do u doubt your dishes?
so a question to all those chefs, cooks etc out there......i used to work in restaurants but i went down a different path.......when i cook for big dinners sometimes i'll do something a little more upscale for everyone......alot of times i might make a mistake......well not a mistake but say i might have to substitute something or change a recipe a hair.......and it doesn't come out as perfect as i know it could be.......
so my question is-do chefs say to themselves "well it's ok but it could be better"......or do they think they have created the best dish on the planet?.......is there a force behind you to ALWAYS strive to make it better?........
people always get mad at me....yes literally mad when i say "well it could be better than that"......i always think it is because they don't have a reference point for taste......
if i have eaten the best chicken dish in the world somewhere in the hills of italy and i have a kfc chicken breast for dinner i might not be impressed......however u take someone that never ate chicken and give them a kfc breast they might have a heart attack it is so good........does that make sense to anyone?.....am i alone here?.....ryan
Just a home cook here. I tend to do the same thing. I'm fairly sure that I am much more critical of what I make than any of the people eating it. I almost hate asking them what they think of it because they always say its great while I'm trying to figure out what I could do to make it better or "right".
Be interested to hear from our pros in residence.
[quote] Am I alone here [\quote]
Ryan you will always be alone looser (:
There is a constant strive to make everything better, I call it refinement. Having been a chef now for 25 years ( 25 years 3 weeks ago) I can say that I have a hand full of dishes that are " refined" to the point that I don't see haw they can be made better, but that does not mean I stop trying. The thing I think you are missing is the "cockiness" that Chefs have. I will not ever talk about "bad dishes" at work, at work I am infallible. I think this is acutely important as a chef as every one looks to you for strength. A good chefs passion is the driving force behind any good restaurants, his standards the back bone. This past winter when I had some "down time" between my last job & start of work on the new place I was luckily enough to get "hooked up" with old school michelin star chef ( one of the first in the US). I must say it was nice to get to "work for" someone that I could consider a superior, I learned a lot. It's hard as a "established" chef to get to talk with ones pears, the long hours at work or the "competition" factor make it hard. In the city I know a lot of chef have a "hang out" were they can just chill and talk shop, I have done this from time to time. However it's not the same as working with some one day to day, the hours spent together make it so.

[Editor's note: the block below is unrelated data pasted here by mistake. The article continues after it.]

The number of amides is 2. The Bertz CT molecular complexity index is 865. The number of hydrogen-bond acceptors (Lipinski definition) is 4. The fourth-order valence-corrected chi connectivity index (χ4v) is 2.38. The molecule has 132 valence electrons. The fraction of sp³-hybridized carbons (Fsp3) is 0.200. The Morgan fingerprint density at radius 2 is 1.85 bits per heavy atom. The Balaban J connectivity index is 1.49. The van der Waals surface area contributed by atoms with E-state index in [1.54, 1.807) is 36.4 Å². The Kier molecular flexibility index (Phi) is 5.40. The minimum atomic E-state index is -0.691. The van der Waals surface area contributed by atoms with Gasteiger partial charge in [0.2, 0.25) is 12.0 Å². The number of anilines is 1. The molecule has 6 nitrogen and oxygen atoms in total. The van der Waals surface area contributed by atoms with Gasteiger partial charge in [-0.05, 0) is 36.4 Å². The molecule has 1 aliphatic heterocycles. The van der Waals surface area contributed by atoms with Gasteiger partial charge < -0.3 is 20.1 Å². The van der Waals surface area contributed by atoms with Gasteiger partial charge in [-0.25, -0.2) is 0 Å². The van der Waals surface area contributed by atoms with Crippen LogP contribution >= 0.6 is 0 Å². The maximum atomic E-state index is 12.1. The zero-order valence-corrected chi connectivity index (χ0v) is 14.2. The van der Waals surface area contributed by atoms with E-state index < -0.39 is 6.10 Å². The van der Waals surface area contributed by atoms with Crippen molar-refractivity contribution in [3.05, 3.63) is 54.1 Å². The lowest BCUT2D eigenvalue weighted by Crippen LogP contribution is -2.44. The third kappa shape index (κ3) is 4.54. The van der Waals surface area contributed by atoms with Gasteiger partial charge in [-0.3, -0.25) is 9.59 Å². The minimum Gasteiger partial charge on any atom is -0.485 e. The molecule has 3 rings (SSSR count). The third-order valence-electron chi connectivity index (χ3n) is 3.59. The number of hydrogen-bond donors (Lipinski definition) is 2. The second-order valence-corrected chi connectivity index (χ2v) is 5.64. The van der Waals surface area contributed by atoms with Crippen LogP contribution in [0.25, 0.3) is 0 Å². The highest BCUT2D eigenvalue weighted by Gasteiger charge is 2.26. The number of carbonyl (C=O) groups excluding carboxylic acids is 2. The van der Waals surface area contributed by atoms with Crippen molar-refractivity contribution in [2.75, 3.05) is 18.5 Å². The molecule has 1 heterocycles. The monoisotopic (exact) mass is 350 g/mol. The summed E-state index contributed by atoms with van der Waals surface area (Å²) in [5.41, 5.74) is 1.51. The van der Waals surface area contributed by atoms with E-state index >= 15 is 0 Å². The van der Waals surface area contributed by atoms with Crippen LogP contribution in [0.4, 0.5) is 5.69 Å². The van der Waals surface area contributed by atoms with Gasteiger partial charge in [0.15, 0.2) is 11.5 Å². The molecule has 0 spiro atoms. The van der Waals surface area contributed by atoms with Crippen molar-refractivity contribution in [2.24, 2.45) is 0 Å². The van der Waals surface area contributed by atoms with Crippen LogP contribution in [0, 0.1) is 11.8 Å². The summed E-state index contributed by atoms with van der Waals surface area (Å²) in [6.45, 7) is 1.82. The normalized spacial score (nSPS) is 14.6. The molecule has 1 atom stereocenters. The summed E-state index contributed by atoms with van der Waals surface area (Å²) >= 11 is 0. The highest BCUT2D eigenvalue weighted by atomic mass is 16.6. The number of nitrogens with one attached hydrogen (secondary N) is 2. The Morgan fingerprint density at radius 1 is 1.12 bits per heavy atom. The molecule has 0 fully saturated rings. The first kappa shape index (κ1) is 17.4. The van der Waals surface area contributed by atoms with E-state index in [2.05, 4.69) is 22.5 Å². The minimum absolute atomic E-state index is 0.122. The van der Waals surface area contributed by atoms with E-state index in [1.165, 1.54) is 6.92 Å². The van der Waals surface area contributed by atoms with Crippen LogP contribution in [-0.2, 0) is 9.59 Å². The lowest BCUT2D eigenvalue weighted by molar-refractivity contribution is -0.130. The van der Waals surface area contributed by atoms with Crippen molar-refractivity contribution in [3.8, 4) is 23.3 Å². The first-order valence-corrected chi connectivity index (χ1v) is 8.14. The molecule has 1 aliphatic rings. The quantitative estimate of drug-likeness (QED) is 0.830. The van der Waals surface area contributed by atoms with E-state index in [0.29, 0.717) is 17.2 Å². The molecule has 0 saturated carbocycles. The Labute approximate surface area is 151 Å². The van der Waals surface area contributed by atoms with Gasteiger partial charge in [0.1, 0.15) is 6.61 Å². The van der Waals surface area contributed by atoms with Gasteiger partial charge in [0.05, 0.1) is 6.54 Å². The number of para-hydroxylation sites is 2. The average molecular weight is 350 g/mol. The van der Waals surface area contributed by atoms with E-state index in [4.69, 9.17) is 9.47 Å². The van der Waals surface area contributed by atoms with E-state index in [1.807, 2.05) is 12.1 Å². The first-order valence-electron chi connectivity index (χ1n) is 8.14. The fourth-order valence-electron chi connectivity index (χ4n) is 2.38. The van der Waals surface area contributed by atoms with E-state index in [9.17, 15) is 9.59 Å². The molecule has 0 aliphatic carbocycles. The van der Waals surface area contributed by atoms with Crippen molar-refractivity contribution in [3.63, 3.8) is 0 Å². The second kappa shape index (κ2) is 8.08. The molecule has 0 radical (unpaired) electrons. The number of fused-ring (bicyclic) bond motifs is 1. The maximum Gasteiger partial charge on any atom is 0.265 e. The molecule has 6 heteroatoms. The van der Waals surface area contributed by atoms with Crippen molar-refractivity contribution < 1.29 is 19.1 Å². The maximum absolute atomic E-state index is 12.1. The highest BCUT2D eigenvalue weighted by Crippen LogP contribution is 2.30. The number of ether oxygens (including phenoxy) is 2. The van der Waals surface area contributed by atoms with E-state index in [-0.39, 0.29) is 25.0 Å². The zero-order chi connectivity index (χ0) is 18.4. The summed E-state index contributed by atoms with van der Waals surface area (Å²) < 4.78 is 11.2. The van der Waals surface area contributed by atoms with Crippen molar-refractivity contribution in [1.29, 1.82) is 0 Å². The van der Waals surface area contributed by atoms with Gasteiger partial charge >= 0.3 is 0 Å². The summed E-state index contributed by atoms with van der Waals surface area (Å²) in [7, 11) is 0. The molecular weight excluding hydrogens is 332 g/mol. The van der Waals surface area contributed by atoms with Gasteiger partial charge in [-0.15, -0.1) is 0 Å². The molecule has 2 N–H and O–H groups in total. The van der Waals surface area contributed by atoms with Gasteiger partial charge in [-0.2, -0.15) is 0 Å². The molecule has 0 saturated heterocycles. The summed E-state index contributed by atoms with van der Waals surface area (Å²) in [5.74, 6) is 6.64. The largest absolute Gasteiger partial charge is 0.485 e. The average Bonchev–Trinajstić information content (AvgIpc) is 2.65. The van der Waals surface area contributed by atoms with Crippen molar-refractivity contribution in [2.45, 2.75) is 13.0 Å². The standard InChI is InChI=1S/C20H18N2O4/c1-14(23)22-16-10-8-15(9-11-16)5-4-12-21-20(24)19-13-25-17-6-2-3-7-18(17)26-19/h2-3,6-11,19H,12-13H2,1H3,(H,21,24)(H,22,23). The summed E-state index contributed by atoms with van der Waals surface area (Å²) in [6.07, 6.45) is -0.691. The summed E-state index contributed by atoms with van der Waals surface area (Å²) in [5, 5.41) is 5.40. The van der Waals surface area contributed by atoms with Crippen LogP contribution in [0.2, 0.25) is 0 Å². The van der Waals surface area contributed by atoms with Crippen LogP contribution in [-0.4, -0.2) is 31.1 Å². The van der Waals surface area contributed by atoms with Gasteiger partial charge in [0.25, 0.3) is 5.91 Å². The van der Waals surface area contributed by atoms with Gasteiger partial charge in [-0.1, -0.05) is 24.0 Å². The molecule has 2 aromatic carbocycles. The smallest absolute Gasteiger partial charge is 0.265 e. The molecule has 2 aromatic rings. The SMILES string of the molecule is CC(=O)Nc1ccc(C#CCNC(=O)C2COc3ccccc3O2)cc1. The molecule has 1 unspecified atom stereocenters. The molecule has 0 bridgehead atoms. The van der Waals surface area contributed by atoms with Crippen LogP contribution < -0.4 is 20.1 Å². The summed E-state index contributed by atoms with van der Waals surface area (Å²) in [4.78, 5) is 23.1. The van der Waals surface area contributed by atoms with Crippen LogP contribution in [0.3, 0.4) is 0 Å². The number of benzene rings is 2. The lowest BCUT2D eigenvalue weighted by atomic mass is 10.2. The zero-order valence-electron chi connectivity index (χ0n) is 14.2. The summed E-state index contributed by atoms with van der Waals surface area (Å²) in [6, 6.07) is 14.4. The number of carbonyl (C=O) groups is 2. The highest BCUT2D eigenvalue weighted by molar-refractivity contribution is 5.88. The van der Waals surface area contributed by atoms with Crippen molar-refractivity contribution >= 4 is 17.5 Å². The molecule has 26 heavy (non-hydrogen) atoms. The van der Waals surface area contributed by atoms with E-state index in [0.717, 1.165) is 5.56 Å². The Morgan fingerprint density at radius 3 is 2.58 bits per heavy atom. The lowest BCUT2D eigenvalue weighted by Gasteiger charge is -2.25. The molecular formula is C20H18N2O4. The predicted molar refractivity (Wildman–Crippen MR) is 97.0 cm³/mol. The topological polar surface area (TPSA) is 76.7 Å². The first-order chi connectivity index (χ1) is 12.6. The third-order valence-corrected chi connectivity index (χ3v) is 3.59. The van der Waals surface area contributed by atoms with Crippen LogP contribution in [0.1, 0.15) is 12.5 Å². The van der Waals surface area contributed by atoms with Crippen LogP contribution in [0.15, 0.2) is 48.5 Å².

In a nut shell keep your "failures" to your self at work & try and find a friend in the food world so you don't feel alone.
good answer colin......i have seen many a cocky chef and uderstand the reasoning behind it.....good post....ryan
Everything Colin says is dead on. It sounds like something from Animal Planet, but it's like you don't want to show weakness. You are the alpha male (or female for you professional lady cooks out there). I have screwed up stuff when I was in charge, but I am always the first to admit it and fix it. It is also easier to get a dish just right at work than at home I find. I spend more time there, I have more room, better equipment, etc. And someone to do all my dishes is nice too, haha. Plus the repetition of doing something over and over always helps. And I always want to a do a better job for my friends and family than for some faceless consumer (sorry customers), so there is more pressure there to get it just right.
So in short, at work in one night I might put out 30 sea bass and feel each one is perfect. And for the meals I have cooked for my family, maybe only a handful of times have I felt they have been perfect. In reality they are probably equally good, just my perspective and expectations are different.
For me it's a little different.
When I was working a la carte or in clubs, 'good enough' was never good enough and everything Colin said was applicable. But in catering, you sometimes have to compromise. Event palnners f*ck up their timelines, long-winded speakers throw off your timing, unfamiliar/(crappy/non-existant) equipment/(facilities/products) turn easy off-prems into nightmares. At some point, you look over a few hundred plates and say to yourself 'they all consistantly meet or exceed expectations'. Then you stop worring and send it.